Who is Mike Pence? The “evangelical Catholic” charged with defending Trump against Tim Kaine tonight

Indiana governor Mike Pence identifies as an “Evangelical Catholic.”
Indiana governor Mike Pence identifies as an “Evangelical Catholic.”
Image: AP Photo/Darron Cummings
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No Catholic has been elected to the office of president of the United States since John F. Kennedy—and none since. The same could be said for vice presidents entirely, until Joe Biden came into office with the election of Barack Obama. In 2016, the next vice president will unquestionably be Catholic—in practice, or at least in origin.

Hillary Clinton’s running mate, Virginia senator Tim Kaine, cites a mission to Honduras with Jesuit priests in the early 1980s as a “North Star” in orienting him toward a career in public service. Donald Trump’s running mate, Indiana governor Mike Pence, identifies as an “Evangelical Catholic,” whose hard-right views on same-sex marriage and women’s reproductive rights are squarely in line with Church social doctrine.

Tim Kaine’s liberal politics were, in part, infused by liberation ideology—a strain of Catholic and Christian thought that elevates service to society’s least empowered as the central tenet of faith in practice. “I got a firsthand look at a system—a dictatorship—where a few people at the top had all the power and everyone else got left out,” he said of his time in Honduras in a speech at the Democratic National Convention in July (delivered partially in Spanish). The experience put him on a track through public service that would include 17 years as a civil right attorney,—specializing in housing discrimination cases—the mayorship of Richmond, Virginia; lieutenant governorship of Virginia, governorship of Virginia, and eventually a senate job from the same state.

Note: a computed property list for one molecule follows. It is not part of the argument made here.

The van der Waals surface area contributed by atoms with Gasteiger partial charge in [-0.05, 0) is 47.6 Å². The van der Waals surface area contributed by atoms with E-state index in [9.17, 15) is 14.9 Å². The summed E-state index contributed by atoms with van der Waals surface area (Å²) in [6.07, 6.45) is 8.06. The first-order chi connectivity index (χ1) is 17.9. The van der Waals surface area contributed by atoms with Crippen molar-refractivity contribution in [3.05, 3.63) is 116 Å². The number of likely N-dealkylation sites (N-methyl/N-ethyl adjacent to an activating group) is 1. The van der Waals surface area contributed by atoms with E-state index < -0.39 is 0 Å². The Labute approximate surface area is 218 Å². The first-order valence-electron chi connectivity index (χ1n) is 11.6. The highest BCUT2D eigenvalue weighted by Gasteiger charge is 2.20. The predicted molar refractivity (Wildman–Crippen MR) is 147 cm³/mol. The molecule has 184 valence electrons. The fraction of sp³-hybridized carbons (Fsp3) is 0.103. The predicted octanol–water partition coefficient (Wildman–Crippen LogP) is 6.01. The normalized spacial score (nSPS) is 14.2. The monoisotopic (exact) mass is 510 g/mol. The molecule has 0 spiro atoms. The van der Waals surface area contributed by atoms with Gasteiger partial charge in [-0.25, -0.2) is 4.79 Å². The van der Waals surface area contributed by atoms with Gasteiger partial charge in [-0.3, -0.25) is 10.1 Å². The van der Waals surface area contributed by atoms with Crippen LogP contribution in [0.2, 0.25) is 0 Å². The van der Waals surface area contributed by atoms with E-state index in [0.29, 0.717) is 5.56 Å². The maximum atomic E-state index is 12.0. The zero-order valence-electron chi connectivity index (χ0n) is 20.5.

And while this history certainly appeals to likeminded, liberal Catholics and Christians across the country, it has provoked some criticism from conservatives within Catholic America.

“Tim Kaine’s public record and his time in Honduras suggest that he has adopted a form of Catholicism that is at odds not only with what his church believes but with the interests of the United States,” Brian Burch, president of the conservative group Catholic Vote, told The Daily Beast, referring to Kaine’s time spent with a purportedly “Marxist” priest in Honduras.

This is perhaps where the selection of Pence might come in handy for the Trump campaign. Pence could in theory shave votes from more conservative Catholics who might be otherwise attracted by Kaine’s religious identity. Which is perhaps why, despite openly identifying as an “Evangelical,” Pence has never publicly disavowed the Catholic faith he was born into. (Pence served as a Catholic youth minister and expressed interest in joining the clergy.) In fact, he has spoken about blending the Catholic lessons of his upbringing with Protestant Evangelical ideals picked up—parallel to Kaine—as a young man in the early 1980s. “I made a commitment to Christ,” Pence has said. “I’m a born again, evangelical Catholic.”